International students studying in the ACT are finding it difficult to get basic amenities such as decent housing and a well-paying job, according to student groups.
Up to one in five students at Canberra universities is an international student, adding up to more than 7500 territory-wide, but students from the Australian National University and the University of Canberra say they are being left behind.
UC Student Association overseas student officer Nawaf Ibrahim said the ACT government and the people of Canberra were very welcoming to international students, but serious problems needed to be resolved.
"Accommodation is one of the biggest hurdles for international students to settle in the ACT," he said.
"The cost of accommodation on campus, as well as off campus, is well beyond the budgets of some students ... there are reports of homelessness and students living on public properties due to such issues."
Mr Ibrahim said another major hurdle for ACT international students was finding part-time employment while they were studying.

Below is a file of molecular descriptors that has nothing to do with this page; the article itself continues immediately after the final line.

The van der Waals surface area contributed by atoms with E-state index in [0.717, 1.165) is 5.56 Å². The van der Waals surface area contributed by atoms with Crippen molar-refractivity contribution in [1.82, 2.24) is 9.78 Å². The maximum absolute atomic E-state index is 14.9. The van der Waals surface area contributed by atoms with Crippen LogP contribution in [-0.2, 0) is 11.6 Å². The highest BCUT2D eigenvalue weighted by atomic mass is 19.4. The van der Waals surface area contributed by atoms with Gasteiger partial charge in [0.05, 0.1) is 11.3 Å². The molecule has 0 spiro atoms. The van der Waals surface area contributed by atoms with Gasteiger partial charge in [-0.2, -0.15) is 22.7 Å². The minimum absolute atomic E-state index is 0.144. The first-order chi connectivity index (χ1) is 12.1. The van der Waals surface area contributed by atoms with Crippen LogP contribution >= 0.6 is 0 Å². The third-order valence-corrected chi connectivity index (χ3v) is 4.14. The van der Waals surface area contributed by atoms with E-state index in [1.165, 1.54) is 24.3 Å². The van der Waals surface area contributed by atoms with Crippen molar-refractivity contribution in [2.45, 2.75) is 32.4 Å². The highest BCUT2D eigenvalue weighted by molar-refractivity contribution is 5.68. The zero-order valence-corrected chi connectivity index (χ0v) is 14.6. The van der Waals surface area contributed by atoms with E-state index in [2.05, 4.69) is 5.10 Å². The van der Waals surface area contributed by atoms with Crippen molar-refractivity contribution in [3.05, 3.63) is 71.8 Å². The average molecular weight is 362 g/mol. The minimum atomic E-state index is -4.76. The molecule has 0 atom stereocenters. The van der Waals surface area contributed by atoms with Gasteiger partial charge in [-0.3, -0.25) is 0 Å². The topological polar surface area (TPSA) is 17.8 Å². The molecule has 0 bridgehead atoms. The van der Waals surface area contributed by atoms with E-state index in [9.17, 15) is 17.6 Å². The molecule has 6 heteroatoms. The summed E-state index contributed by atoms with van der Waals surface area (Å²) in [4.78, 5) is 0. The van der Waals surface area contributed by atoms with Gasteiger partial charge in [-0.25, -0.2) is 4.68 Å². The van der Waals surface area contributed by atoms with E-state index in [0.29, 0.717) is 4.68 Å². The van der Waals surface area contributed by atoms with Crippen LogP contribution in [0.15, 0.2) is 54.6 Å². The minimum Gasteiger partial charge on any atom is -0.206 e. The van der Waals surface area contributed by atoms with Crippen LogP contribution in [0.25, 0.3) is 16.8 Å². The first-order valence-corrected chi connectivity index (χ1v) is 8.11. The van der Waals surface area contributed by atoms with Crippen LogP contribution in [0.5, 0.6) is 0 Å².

"WIth the increased cost of living, most students are forced to find work," he said.
"Finding a job itself is a hurdle and if you are lucky enough to find one, some employers abuse the desperation by not making contracts, not providing work insurance, paying below the minimum wage and paying cash."
Mr Ibrahim said access to mental health services and developing connections between domestic students and their international colleagues were also important.
A spokeswoman for the Australian National University Student Association said employment opportunities for international students were scarce in the ACT, while the cost of living remained high.
But she said international students agreed Canberra was a beautiful city, a quiet place to work and full of friendly people.
Chief Minister Andrew Barr said Canberra universities had made significant investments in student accommodation and the ACT now had more student accommodation per student that other Australian cities.
"Jones Lang LaSalle's annual Australian student accommodation market update found Canberra has one purpose-built student bed for every five students, whereas the other major Australian student markets had less than one room for every 10 students."
Mr Barr said all Canberra universities had career services to help students find work, while the ACT government funded internships for undergraduates in science, technology, engineering and maths.